In Venezuela, where the universities are significant sources of anti-Chavez sentiment, election day at the Central University in Caracas means a well-coordinated attack on the polling site by masked men with tear gas and guns.

The university’s concert hall is a rare enclave of architectural loveliness in Caracas: Alexander Calder designed a tremendous sculpture for its ceiling, and murals decorate the surrounding plaza. That prized plaza was damaged last Friday, when armed assailants attacked the university in an outburst of the peculiar violence that has come to define the Venezuelan capital.

The gunmen lit fires just outside the concert hall, attempted to force open its doors and cloaked the entryway in tear gas. Their intent, it appears, was to interrupt the tallying of votes from that day’s student-body government elections; the group destroyed machines used for counting and prevented students from delivering ballot boxes to the election committee. The academic departments in which votes were lost scheduled new elections for Wednesday, only to be stopped again with a second volley of tear gas.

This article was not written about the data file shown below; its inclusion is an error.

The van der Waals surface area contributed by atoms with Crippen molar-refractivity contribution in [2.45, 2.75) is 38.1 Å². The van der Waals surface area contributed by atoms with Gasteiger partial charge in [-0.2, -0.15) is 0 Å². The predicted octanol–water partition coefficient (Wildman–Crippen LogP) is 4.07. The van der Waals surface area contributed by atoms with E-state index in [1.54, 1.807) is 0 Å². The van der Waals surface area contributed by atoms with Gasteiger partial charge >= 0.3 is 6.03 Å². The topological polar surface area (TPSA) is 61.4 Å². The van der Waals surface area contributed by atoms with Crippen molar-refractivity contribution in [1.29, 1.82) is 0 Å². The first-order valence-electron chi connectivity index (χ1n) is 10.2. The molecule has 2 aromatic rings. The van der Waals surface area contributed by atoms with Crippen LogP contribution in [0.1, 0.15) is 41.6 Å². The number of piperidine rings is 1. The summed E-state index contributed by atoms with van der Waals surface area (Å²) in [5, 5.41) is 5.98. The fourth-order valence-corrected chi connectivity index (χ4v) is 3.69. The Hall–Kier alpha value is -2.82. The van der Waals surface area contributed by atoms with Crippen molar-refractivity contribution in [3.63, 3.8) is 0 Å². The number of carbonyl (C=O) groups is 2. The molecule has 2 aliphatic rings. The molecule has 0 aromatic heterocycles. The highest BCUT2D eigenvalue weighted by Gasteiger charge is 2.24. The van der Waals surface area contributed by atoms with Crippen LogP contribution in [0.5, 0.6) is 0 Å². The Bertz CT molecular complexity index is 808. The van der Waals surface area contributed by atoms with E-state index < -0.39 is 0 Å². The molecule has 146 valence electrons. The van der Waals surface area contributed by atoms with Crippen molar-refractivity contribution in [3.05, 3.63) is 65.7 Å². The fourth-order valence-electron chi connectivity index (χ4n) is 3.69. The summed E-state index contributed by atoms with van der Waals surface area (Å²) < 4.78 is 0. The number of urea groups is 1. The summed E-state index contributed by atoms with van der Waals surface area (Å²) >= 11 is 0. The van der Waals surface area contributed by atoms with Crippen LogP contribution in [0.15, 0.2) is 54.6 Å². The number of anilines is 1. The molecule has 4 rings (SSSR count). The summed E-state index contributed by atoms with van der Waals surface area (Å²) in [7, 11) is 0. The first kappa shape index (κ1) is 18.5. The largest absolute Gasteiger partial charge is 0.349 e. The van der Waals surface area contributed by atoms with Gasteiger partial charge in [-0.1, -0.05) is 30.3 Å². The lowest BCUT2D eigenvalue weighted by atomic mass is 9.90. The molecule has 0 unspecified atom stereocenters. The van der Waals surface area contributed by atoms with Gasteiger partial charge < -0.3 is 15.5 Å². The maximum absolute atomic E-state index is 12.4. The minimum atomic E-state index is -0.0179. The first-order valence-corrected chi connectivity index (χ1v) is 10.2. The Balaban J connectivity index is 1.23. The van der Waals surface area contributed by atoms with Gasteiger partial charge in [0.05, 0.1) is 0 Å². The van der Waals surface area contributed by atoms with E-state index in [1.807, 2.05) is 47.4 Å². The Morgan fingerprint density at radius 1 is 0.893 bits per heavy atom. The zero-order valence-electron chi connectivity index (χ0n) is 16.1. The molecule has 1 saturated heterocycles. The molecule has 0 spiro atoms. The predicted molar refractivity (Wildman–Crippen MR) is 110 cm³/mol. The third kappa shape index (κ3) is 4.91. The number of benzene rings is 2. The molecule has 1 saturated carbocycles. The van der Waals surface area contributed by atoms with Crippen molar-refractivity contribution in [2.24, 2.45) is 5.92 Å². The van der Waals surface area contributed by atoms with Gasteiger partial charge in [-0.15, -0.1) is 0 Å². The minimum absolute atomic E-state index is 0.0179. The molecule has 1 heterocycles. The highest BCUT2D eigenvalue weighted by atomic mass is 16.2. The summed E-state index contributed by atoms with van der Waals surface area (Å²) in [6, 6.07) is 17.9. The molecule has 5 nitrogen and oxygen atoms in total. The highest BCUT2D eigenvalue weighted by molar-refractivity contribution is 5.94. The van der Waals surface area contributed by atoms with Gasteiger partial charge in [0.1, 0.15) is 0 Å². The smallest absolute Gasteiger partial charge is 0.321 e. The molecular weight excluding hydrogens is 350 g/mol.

The ant-Chavez candidates won anyway.

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